In a deposition he gave later to the district attorney, Summers said he asked Duntsch to operate on him because he had chronic pain from a high school football injury that had gotten worse after a car accident. After the February 2012 surgery, however, Summers couldn’t move from the neck down.
According to doctors who later reviewed the case, Duntsch had damaged Summers’ vertebral artery, causing it to bleed almost uncontrollably. To stop the bleeding, Duntsch packed the space with so much anticoagulant that it squeezed Summers’ spine.
For days after the operation, Summers lay in the ICU, descending into a deep depression. “Jerry was calm with Chris,” said Jennifer Miller, then Summers’ girlfriend, “but all Jerry would say to me is: ‘I want to die. Kill me. Kill me. I want to die.’”
One morning, Summers began screaming and told several nurses that he and Duntsch had stayed up the night before the surgery doing eight-balls of cocaine. In truth, the night before the surgery Summers and Miller had dinner at a local restaurant and watched the University of Memphis basketball team play Southern Mississippi on the bar TV.
In his 2017 deposition, Summers acknowledged he made up the pre-surgery cocaine binge because he felt Duntsch had abandoned him, as both his surgeon and his friend.
“I was just really mad and hollering and wanting him to be there,” Summers said. “And so I made a statement that was not something that was necessarily true. … The statement was only made so that he might hear it and go, ‘Let me get my ass down there.’”
Baylor officials took Summers’ accusation seriously and ordered Duntsch to take a drug test. As at the University of Tennessee, he stalled at first, telling administrators he got lost on the way to the lab. He passed a separate psychological evaluation and, after three weeks, was allowed to operate again, but he was told to stick to relatively minor procedures.
His first patient after his return was elementary school teacher Kellie Martin, who had a compressed nerve from falling off a ladder as she fetched Christmas decorations from her attic. During the surgery, records show, Martin’s blood pressure inexplicably plummeted.
As she regained consciousness after the surgery, the nurses tending to Martin testified that she began to slap and claw at her legs, which had turned a splotchy, mottled color. She became so agitated the staff had to sedate her. She never reawakened. An autopsy would later find that Duntsch had cut a major vessel in her spinal cord, and within hours, Martin bled to death.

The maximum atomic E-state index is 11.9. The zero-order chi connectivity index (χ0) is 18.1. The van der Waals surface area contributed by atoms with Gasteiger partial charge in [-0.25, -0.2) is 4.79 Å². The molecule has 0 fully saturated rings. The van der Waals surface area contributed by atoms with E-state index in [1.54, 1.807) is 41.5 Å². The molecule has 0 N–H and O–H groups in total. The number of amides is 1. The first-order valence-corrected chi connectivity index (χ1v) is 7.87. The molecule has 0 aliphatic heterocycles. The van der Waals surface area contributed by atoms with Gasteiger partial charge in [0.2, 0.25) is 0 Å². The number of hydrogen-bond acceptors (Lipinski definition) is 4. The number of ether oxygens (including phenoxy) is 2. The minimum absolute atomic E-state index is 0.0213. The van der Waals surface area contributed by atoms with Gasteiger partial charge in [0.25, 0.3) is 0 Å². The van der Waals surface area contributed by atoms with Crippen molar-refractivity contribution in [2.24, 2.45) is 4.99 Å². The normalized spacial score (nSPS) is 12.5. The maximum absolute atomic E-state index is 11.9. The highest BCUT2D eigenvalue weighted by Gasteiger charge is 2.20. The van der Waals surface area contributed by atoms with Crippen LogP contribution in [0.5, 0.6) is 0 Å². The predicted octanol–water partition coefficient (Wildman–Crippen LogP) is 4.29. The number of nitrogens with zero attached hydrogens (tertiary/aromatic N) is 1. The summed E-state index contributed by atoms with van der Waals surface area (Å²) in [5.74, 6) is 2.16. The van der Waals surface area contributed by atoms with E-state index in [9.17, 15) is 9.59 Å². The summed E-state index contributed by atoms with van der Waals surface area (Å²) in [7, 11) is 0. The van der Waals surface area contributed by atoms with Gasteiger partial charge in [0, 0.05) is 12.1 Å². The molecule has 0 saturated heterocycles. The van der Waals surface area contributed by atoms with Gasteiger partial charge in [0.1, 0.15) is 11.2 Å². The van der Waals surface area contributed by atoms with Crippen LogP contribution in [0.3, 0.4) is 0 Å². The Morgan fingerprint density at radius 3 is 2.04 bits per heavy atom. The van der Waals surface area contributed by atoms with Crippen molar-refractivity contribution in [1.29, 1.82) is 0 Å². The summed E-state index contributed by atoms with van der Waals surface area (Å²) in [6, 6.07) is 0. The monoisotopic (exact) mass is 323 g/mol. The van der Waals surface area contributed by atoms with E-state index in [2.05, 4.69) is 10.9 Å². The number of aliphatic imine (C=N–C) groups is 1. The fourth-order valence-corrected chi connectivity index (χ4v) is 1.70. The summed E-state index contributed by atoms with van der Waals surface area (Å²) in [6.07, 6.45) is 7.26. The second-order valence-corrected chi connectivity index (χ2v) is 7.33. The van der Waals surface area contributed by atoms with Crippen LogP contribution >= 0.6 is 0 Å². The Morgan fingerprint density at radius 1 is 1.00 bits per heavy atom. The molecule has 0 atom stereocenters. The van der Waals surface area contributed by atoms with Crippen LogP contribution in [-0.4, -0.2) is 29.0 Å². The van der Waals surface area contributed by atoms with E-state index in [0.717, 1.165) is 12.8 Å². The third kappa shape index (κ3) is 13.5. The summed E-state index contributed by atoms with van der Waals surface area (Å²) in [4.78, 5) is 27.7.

Baylor-Plano again ordered Duntsch to take a drug test. The first screening came back diluted with tap water, but a second, taken a few days later, came up clean. Hospital administrators also organized a comprehensive review of Duntsch’s cases, after which they determined that his days at the facility were over.
But — importantly — they did not fire him outright. Instead, he resigned, leaving on April 20, 2012, with a lawyer-negotiated letter saying, “All areas of concern with regard to Christopher D. Duntsch have been closed. As of this date, there have been no summary or administrative restrictions or suspension of Duntsch’s medical staff membership or clinical privileges during the time he has practiced at Baylor Regional Medical Center at Plano.”
Since Duntsch’s departure was technically voluntary and his leave had been for less than 31 days, Baylor-Plano was under no obligation to report him to the National Practitioner Data Bank.
The databank, which was established in 1990, tracks malpractice payouts and adverse actions taken against doctors, such as being fired, barred from Medicare, handed a long suspension, or having a license suspended or revoked.
The information isn’t available to the public or other doctors, but hospital administrators have access to the databank and are supposed to use it to make sure problem doctors can’t shed their pasts by moving from state to state or hospital to hospital. Robert Oshel, a patient safety advocate and former associate director of the databank, says that hospitals are required to check all applicants for clinical privileges and once every two years for everyone who has clinical privileges.